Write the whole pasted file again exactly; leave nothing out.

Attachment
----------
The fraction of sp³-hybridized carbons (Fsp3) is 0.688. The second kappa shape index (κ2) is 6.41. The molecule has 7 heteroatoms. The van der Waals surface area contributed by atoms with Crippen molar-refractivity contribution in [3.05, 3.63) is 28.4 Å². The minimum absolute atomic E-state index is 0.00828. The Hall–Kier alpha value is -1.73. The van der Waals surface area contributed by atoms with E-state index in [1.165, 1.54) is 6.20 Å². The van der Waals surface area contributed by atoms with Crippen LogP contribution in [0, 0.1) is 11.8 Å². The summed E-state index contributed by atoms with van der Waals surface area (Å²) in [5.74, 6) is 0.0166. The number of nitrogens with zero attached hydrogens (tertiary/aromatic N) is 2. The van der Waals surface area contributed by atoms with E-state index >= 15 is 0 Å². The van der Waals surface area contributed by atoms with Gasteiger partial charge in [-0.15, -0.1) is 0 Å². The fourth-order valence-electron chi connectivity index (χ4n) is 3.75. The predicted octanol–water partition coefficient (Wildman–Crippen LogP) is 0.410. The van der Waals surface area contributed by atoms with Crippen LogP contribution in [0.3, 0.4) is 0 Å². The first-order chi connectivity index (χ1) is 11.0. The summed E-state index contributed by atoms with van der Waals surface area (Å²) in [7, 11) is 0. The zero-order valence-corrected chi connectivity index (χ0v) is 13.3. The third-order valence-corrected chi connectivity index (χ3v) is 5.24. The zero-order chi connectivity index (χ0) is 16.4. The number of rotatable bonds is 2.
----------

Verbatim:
The fraction of sp³-hybridized carbons (Fsp3) is 0.688. The second kappa shape index (κ2) is 6.41. The molecule has 7 heteroatoms. The van der Waals surface area contributed by atoms with Crippen molar-refractivity contribution in [3.05, 3.63) is 28.4 Å². The minimum absolute atomic E-state index is 0.00828. The Hall–Kier alpha value is -1.73. The van der Waals surface area contributed by atoms with E-state index in [1.165, 1.54) is 6.20 Å². The van der Waals surface area contributed by atoms with Crippen LogP contribution in [0, 0.1) is 11.8 Å². The summed E-state index contributed by atoms with van der Waals surface area (Å²) in [5.74, 6) is 0.0166. The number of nitrogens with zero attached hydrogens (tertiary/aromatic N) is 2. The van der Waals surface area contributed by atoms with E-state index >= 15 is 0 Å². The van der Waals surface area contributed by atoms with Gasteiger partial charge in [-0.15, -0.1) is 0 Å². The fourth-order valence-electron chi connectivity index (χ4n) is 3.75. The predicted octanol–water partition coefficient (Wildman–Crippen LogP) is 0.410. The van der Waals surface area contributed by atoms with Crippen LogP contribution in [0.3, 0.4) is 0 Å². The first-order chi connectivity index (χ1) is 11.0. The summed E-state index contributed by atoms with van der Waals surface area (Å²) in [7, 11) is 0. The zero-order valence-corrected chi connectivity index (χ0v) is 13.3. The third-order valence-corrected chi connectivity index (χ3v) is 5.24. The zero-order chi connectivity index (χ0) is 16.4. The number of rotatable bonds is 2.